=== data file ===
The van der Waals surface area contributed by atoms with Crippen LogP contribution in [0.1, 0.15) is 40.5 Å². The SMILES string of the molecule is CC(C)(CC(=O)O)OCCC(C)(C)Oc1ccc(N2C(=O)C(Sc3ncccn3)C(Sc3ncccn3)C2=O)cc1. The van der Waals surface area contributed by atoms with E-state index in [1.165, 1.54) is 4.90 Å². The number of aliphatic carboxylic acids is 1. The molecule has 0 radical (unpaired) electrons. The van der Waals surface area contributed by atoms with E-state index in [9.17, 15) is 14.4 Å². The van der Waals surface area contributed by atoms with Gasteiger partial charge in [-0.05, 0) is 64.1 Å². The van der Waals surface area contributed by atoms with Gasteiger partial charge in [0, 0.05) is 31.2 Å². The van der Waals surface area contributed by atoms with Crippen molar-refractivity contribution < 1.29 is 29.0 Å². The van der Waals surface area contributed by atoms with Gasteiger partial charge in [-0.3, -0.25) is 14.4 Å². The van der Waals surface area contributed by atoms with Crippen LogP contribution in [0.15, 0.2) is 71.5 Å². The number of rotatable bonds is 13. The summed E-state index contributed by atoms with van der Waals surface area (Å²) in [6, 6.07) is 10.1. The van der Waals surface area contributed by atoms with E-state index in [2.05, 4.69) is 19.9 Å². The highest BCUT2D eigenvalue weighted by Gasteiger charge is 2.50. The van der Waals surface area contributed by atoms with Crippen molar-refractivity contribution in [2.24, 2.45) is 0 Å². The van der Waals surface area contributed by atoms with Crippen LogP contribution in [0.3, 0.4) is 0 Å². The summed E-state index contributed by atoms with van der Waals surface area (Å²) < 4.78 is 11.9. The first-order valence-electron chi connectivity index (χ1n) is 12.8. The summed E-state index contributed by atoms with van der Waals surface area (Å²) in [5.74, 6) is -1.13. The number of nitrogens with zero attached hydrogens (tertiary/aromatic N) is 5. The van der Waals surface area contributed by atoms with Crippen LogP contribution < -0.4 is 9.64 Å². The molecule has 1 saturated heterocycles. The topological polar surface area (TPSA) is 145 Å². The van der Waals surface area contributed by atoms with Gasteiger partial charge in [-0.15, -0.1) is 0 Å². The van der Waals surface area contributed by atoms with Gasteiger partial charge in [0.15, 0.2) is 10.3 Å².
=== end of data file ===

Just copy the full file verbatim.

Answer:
The van der Waals surface area contributed by atoms with Crippen LogP contribution in [0.1, 0.15) is 40.5 Å². The SMILES string of the molecule is CC(C)(CC(=O)O)OCCC(C)(C)Oc1ccc(N2C(=O)C(Sc3ncccn3)C(Sc3ncccn3)C2=O)cc1. The van der Waals surface area contributed by atoms with E-state index in [1.165, 1.54) is 4.90 Å². The number of aliphatic carboxylic acids is 1. The molecule has 0 radical (unpaired) electrons. The van der Waals surface area contributed by atoms with E-state index in [9.17, 15) is 14.4 Å². The van der Waals surface area contributed by atoms with Gasteiger partial charge in [-0.05, 0) is 64.1 Å². The van der Waals surface area contributed by atoms with Gasteiger partial charge in [0, 0.05) is 31.2 Å². The van der Waals surface area contributed by atoms with Crippen molar-refractivity contribution < 1.29 is 29.0 Å². The van der Waals surface area contributed by atoms with Gasteiger partial charge in [-0.3, -0.25) is 14.4 Å². The van der Waals surface area contributed by atoms with Crippen LogP contribution in [0.15, 0.2) is 71.5 Å². The number of rotatable bonds is 13. The summed E-state index contributed by atoms with van der Waals surface area (Å²) in [6, 6.07) is 10.1. The van der Waals surface area contributed by atoms with E-state index in [2.05, 4.69) is 19.9 Å². The highest BCUT2D eigenvalue weighted by Gasteiger charge is 2.50. The van der Waals surface area contributed by atoms with Crippen molar-refractivity contribution in [2.24, 2.45) is 0 Å². The van der Waals surface area contributed by atoms with Crippen LogP contribution in [0.3, 0.4) is 0 Å². The summed E-state index contributed by atoms with van der Waals surface area (Å²) < 4.78 is 11.9. The first-order valence-electron chi connectivity index (χ1n) is 12.8. The summed E-state index contributed by atoms with van der Waals surface area (Å²) in [5.74, 6) is -1.13. The number of nitrogens with zero attached hydrogens (tertiary/aromatic N) is 5. The van der Waals surface area contributed by atoms with Crippen LogP contribution < -0.4 is 9.64 Å². The molecule has 1 saturated heterocycles. The topological polar surface area (TPSA) is 145 Å². The van der Waals surface area contributed by atoms with Gasteiger partial charge in [-0.15, -0.1) is 0 Å². The van der Waals surface area contributed by atoms with Gasteiger partial charge in [0.15, 0.2) is 10.3 Å².